To truly achieve the benefits of Agile and DevOps, companies need to align teams around products and enable flow by removing silos and organisational barriers. As we support our clients to implement organisation designs for Agile and DevOps, we have captured our observations to help you to avoid and address these five most common problems.
Forming multi-skilled product aligned teams
One of the biggest implementation challenges being faced is, why do you group individuals aligned around a product, service or customer journey? We have found that many IT professionals don’t naturally think in terms of customers or the products and services offered to them. Leaders should be encouraged to identify the end customer and the product that is being offered to them. Once encouraged to think this way, teams get closer to the customer quicker and begin to understand the value of delivering great features and quality products.
We have observed that teams may not understand who the true customer is, let alone interact with them. It is not unusual to see seven roles or layers between the product owner and customer. It is vital to foster closer relationships with the end customer and this can be achieved by:
- - Introducing 'Back to the Floor' type initiatives, where product owners, marketers and designers spend time with the end customer.
- - Customers attending sprint planning, and show and tells.
- - Employing 'Hot Houses' to quickly bring together the customer and product team to rapidly deliver a minimum viable product (MVP) for iteration outside this type of environment.
Incorporating specialist roles into product teams
Within most organisations, it's common to find technical resource pools, which can lead to capacity issues. Take database administration teams, for example, the resource is already scarce and there may be concerns that distributing these highly specialised people into product teams, or when introducing DevOps, will only make the problem worse. The overall aim when distributing specialist resources is to achieve the optimum balance between specialist skills, domain knowledge and automation: this ensures a truly cross functional team. The problem needs to be addressed in a number of ways:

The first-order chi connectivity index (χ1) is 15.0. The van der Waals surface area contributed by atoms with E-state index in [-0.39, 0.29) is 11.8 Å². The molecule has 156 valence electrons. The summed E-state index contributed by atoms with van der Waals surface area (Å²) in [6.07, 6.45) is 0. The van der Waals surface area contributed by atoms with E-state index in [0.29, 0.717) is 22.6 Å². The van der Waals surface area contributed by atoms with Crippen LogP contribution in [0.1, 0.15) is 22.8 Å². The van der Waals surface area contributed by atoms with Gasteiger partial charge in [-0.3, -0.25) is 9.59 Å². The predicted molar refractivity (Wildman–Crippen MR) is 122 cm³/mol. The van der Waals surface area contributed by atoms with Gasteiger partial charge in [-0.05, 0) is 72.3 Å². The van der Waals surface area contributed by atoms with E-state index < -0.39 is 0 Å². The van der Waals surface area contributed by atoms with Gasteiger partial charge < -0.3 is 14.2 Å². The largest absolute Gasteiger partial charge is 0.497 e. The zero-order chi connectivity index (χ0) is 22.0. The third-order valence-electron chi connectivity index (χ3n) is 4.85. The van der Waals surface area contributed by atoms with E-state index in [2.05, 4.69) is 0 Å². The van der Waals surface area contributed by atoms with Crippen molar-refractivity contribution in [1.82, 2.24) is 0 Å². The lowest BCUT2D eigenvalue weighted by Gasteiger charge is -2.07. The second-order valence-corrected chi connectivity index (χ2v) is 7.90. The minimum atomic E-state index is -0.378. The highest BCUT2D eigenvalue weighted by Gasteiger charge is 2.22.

- - Aligning individuals to a primary product team, where majority of their time will be utilised effectively and aligning to a secondary product team with less demand for that skill.
- - Prioritisation, traceability of work and dependency management are key enablers in making this work, which is best supported by using a dynamic prioritisation list (DPL). This avoids the need to create liaison or project admin roles and unnecessary bureaucracy.
- - Product teams are meant to be cross-functional and multi-skilled, so leaders need to rapidly address skills scarcity and help create "E - shaped" people.
- - Gradual transition helps embed support engineers into product or DevOps teams, learning their role as an DevOps engineer through rotation in the team.
- - Automation helps address scarcity, reducing dependency on resources and freeing them up from repetitive and manual tasks.
- - Always distribute architecture and security through the product teams.
- - SMEs can be in short supply and are often in high demand, leading to delays in decision making. To avoid this, schedule SMEs to always be on the highest value work and encourage them to continually codify their knowledge, helping to reduce over-reliance and increase accessibility for others.
Handling segregation of duties
Many of our clients are subject to strict regulation and we have heard from many different teams that segregation of duties prevents product teams being able to do both Development and Operations – clearly a fundamental blocker for true DevOps working!